In Ukraine, we are witnessing a high intensity of hostilities, as a result of which a huge amount of fuel is consumed, which leads to massive CO2 emissions and contributes to climate change. Large-scale vehicle movements and constant explosions, bombings lead to extensive physical damage to sensitive landscapes and biodiversity.

The use of explosive weapons causes emissions into the atmosphere, pollution of water, air, land, biodiversity loss, fires, arson and more.
And now we will include the impact due to damage to light industry and environmentally sensitive infrastructure, such as water treatment plants, dams. Loss of energy supply can have negative consequences in the form of a chain reaction to the operation of critical infrastructure and again as a result of the environment. Yes, attacks on industrial, oil or energy facilities, their unintentional damage or destruction can be used as weapons of war, to pollute large areas and to spread terror.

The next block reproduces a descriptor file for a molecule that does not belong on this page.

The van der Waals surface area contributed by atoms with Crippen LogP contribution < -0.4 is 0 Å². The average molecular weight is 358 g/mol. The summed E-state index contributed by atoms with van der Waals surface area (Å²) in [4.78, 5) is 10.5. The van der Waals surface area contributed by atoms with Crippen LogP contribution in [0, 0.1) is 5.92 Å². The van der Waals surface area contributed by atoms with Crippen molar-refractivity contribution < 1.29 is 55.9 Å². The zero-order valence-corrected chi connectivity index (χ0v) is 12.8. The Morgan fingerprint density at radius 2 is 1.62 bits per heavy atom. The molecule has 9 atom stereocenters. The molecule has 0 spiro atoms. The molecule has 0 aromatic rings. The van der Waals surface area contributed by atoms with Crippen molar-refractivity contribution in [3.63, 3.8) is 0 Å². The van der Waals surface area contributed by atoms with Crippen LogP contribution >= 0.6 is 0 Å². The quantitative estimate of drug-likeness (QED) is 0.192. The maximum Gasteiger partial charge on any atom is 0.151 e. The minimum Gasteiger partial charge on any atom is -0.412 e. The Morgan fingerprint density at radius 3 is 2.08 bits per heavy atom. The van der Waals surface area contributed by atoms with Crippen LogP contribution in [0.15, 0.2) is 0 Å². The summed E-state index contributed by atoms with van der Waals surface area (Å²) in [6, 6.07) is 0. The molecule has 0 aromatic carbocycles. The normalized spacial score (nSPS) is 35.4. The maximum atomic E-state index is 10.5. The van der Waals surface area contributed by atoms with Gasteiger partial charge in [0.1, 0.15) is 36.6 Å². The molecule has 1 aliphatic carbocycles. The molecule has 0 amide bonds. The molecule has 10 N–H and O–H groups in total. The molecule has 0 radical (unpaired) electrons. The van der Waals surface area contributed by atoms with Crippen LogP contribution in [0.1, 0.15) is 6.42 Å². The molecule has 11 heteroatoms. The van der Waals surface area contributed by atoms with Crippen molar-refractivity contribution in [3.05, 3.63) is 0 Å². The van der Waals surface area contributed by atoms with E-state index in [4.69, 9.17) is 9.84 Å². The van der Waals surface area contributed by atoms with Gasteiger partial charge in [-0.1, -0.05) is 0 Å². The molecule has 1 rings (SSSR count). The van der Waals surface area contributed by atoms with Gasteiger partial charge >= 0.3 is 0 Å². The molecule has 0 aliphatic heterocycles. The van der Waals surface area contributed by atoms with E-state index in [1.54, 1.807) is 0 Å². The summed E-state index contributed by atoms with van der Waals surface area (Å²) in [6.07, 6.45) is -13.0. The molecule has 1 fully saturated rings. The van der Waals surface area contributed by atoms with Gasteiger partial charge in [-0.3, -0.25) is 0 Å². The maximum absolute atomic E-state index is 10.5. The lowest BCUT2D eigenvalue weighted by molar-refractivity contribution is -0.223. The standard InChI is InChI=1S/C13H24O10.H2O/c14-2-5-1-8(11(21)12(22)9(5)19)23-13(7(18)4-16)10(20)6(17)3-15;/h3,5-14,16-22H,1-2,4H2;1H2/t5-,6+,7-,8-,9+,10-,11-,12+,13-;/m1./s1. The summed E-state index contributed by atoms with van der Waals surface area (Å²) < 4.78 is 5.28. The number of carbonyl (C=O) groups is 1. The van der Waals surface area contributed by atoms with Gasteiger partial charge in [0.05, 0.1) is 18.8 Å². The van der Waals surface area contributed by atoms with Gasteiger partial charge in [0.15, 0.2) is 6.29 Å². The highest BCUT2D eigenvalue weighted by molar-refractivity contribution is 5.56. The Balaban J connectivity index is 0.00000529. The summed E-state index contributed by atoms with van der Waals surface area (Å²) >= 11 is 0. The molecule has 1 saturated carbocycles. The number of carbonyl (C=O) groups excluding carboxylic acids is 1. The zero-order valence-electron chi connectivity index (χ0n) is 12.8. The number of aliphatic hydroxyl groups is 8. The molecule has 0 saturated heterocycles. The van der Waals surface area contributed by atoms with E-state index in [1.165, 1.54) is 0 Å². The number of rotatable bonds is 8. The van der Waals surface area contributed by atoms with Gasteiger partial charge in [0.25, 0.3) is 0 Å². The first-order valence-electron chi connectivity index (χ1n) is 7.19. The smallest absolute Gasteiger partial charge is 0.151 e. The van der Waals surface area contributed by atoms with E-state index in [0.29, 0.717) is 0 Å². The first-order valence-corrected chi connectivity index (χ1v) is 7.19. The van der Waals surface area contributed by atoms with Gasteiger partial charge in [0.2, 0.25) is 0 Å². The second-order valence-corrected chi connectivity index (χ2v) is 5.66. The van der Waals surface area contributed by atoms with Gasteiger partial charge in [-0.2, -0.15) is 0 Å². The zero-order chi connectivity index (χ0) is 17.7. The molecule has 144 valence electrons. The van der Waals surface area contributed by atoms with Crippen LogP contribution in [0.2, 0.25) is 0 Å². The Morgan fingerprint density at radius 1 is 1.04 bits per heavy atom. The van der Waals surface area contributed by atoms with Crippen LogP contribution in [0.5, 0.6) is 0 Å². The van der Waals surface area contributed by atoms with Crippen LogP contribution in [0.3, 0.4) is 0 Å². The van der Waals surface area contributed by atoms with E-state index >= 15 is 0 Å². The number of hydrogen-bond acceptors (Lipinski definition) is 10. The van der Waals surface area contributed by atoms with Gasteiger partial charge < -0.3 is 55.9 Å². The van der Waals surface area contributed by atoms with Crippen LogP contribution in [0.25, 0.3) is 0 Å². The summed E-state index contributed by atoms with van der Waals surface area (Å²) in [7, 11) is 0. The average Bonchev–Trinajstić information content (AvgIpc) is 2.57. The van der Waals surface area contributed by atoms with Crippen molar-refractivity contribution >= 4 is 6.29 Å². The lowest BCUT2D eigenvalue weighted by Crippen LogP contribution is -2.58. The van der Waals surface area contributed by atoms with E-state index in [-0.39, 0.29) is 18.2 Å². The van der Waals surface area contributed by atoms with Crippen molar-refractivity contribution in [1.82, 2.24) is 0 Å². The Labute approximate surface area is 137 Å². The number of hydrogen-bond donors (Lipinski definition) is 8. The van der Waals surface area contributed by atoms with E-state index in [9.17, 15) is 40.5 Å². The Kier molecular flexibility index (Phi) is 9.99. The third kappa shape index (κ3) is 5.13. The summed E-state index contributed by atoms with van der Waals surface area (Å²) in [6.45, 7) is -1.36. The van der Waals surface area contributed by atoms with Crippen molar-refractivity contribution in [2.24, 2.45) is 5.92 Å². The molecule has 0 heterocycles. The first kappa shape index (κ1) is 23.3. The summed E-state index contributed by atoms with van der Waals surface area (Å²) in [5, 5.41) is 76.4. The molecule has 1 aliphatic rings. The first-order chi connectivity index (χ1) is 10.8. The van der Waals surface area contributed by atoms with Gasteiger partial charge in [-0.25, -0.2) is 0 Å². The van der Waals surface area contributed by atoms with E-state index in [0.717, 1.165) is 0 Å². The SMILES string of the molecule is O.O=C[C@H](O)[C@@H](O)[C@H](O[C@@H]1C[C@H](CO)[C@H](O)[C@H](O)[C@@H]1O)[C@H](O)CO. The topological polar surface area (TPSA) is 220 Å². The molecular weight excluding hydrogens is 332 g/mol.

Today, we are also witnessing an active strategy to destroy agricultural infrastructure, as such tactics threaten food security not only in Ukraine but also in partner countries. Unintentional or intentional large-scale pollution incidents can lead to transboundary impacts of air, aquifer and sea pollution, which will ultimately have an impact on the global climate.
Weapons of mass destruction
Chemical weapons, toxic and radioactive components of weapons used or remaining on the battlefield need critical attention. Incendiary weapons, such as white phosphorus, are not only toxic but can also cause fires in large areas.